HRH could be conferring with a friend about her book, but perhaps she should have asked Ray Bradbury. Ray was not only a highly motivated and prolific writer, but also a ferocious reviser. He said, “When you write – explode – fly apart – disintegrate! Then give yourself enough time to think, cut, rework, and rewrite.” If and when he did show his work to others before publication, he had already logged double-digit revisions. But, most of the rest of us earthling writers need support and encouragement along the road to the finished product. There are those writers who show their manuscript to no one until they think it’s ready for publication, but often, when I’m still revising, I like a nudge now and then from a carefully chosen reader who will be honest enough to say that they have no sense of what I’m trying to say, or they lost interest after the first paragraph, or they just couldn’t figure out what my characters were trying to do. This usually happens when I don’t know what I’m trying to say and I’ve wandered off into a thicket of ideas.  My reader is not going to tell me what to do or how to find my way, however they might offer a clue or notice that there is too much of something and not enough of something else. Perhaps I won’t agree with my helpful reader – but I was the one who asked! Now I can decide if and how I’ll revise. Something mysterious happens, though, when a friend asks me to read their work. Suddenly, in spite of having critiqued many manuscripts, I doubt my […]

Truth and Consequences: When family and friends see themselves in your writing

(a workshop presented at a meeting of the SE Connecticut Authors and Publishers Association in Groton, Connecticut, October 21, 2013) People will always assume that what you write is true – whether it’s fiction or nonfiction.   We cannot know in advance what people will be offended by  – and sometimes you will be shocked. They may resent that you haven’t included them enough in your story.   Vivian Gornick – author of “The Situation and the Story” says that good writing must do two things. It must be alive on the page and it must persuade the reader that the writer is on a voyage of discovery.   Writers of all genres wrestle with putting autobiographical material in their work – and writing things in which friends and relatives might recognize themselves.   For writers who write memoir this is an especially important question. In fiction you can use false names, new settings, or even a different ending to the story. Memoir offers no such hiding places.   With family stories, the stakes are particularly high – especially if family members are still alive. You have to make ethical and practical decisions at every stage of the writing.   You have to decide – what is yours to explore and what should be respectfully left out.   (a large part of this decision is related to what really needs to be in the story. There are some things that should be left out simply because they don’t actually contribute to the story)   Every writer has to make the determination of what is too private and how to know when enough has been said and all writers approach this control differently.   For example, Paul Austin, an emergency room physician who wrote a memoir entitled: “Something for the pain” wrote about his feelings […]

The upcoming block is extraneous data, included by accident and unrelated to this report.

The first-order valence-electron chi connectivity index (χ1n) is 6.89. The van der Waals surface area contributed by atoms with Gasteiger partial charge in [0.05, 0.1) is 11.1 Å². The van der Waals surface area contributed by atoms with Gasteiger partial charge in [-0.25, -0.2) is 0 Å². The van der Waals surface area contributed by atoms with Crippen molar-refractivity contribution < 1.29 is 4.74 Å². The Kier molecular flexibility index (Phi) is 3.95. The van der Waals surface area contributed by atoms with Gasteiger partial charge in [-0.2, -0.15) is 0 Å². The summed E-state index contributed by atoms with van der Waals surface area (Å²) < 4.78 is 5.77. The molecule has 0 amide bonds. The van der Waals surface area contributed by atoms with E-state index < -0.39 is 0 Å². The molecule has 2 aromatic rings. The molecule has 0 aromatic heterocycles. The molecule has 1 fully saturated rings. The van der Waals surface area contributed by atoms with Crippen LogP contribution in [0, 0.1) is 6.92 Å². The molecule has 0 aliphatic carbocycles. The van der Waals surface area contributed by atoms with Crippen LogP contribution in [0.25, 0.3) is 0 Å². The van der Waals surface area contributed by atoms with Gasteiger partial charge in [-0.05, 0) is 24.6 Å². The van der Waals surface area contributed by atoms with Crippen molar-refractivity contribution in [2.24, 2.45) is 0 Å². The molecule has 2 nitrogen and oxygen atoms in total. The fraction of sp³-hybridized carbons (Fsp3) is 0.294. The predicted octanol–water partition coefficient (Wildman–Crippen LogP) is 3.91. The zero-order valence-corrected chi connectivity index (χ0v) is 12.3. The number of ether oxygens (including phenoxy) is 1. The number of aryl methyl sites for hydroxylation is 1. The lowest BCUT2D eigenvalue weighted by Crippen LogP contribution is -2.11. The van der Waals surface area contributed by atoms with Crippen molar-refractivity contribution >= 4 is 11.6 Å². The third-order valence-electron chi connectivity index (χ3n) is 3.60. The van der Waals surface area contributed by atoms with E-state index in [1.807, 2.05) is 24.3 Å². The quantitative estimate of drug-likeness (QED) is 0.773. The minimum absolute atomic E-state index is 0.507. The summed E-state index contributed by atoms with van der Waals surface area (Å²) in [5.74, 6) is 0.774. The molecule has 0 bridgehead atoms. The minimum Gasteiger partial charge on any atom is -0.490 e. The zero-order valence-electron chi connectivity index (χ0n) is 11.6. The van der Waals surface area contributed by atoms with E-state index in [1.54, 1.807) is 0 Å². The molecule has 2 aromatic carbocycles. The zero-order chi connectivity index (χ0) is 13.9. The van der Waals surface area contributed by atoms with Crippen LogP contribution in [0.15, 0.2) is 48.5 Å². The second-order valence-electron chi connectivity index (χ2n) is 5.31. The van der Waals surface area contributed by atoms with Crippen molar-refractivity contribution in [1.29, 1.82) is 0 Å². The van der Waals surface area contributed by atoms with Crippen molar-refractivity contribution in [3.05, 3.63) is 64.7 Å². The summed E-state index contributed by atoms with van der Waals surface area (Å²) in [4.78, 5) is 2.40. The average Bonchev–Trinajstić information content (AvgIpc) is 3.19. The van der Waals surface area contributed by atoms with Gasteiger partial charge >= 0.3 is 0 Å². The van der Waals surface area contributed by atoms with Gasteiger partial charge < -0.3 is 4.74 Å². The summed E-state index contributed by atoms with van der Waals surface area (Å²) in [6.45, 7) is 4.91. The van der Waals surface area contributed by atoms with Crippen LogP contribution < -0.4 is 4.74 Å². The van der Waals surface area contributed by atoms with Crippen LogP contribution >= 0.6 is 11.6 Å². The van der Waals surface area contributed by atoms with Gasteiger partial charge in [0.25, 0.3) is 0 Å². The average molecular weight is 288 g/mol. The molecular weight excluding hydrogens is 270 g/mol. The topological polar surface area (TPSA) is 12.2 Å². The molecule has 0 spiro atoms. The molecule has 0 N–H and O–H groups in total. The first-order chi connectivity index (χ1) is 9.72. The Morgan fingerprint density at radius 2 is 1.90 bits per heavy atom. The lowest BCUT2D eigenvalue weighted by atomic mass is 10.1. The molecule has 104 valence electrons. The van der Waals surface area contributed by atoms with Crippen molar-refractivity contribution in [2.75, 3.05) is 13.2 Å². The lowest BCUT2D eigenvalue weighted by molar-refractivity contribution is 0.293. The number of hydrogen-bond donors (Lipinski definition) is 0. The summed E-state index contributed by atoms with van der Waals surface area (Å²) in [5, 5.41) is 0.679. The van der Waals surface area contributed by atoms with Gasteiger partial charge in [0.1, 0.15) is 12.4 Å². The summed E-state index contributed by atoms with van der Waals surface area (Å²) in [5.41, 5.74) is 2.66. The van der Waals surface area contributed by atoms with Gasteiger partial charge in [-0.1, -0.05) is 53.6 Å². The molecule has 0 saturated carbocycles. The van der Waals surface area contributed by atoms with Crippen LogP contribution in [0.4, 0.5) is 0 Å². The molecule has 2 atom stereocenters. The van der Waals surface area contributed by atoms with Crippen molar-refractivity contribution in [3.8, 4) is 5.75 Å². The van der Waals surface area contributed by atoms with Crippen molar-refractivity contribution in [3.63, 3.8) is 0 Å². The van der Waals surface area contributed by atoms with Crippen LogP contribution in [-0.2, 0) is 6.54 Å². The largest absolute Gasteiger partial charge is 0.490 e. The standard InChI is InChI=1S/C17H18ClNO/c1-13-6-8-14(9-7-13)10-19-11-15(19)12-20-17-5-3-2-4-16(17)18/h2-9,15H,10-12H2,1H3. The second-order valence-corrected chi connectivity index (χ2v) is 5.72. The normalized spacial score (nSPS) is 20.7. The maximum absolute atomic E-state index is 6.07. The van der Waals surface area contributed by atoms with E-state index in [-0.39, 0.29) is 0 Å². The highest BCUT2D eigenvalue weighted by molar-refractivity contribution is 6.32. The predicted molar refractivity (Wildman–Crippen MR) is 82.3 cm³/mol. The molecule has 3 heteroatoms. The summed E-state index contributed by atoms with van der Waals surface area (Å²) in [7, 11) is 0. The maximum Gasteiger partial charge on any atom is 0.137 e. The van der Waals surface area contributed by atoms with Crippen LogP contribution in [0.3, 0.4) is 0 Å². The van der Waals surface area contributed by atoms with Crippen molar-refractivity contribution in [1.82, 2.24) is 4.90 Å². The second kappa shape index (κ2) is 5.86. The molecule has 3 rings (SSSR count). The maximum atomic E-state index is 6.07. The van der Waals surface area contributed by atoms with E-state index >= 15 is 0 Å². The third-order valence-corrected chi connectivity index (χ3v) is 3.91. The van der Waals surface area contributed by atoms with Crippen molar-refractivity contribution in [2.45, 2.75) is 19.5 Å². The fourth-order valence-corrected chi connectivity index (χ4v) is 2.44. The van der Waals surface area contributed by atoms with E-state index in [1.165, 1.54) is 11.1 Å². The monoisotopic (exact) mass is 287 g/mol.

What prompted that? Looking for inspiration in the writing process

    Recently – as I tried to jumpstart another essay – or at least get a few words on the page, I felt that familiar numbness spreading down my shoulders and arms and paralyzing my fingertips on the keyboard. Instead of writing I was listening to the little voice from writer’s hell that likes to play with my common sense. Some writers call it monkey mind. When it happens to me, I feel confused and drained of ideas at the same time.  Of course you have ideas, I prodded myself, but my genius moments were just wisps of smoke –  amorphous, intangible, lost in the jungle undergrowth of my mind. Accessible only to the chimp in my brain. When I reached up to snatch a thought, it was nothing but air. Not even a gnat’s wing of substance.   Dr. Beatrice Hinkle,  who opened the first psycho-therapeutic clinic in the United States at Cornell Medical College in the 1920s and specialized in treating artists, wrote, “ Every writer, …suffers from periods of drought, in which not a trickle flows. He is in full command …carried along on a flood of creation.”   I love her generous sprinkling of adverbs. Hinkle is certainly not the first or only therapist who has tried to understand artistic temperament and productivity, but I like the simple way she describes what is fundamentally an indescribable process; the torturous road of creativity where putting one foot in front of the other seems like an Olympic […]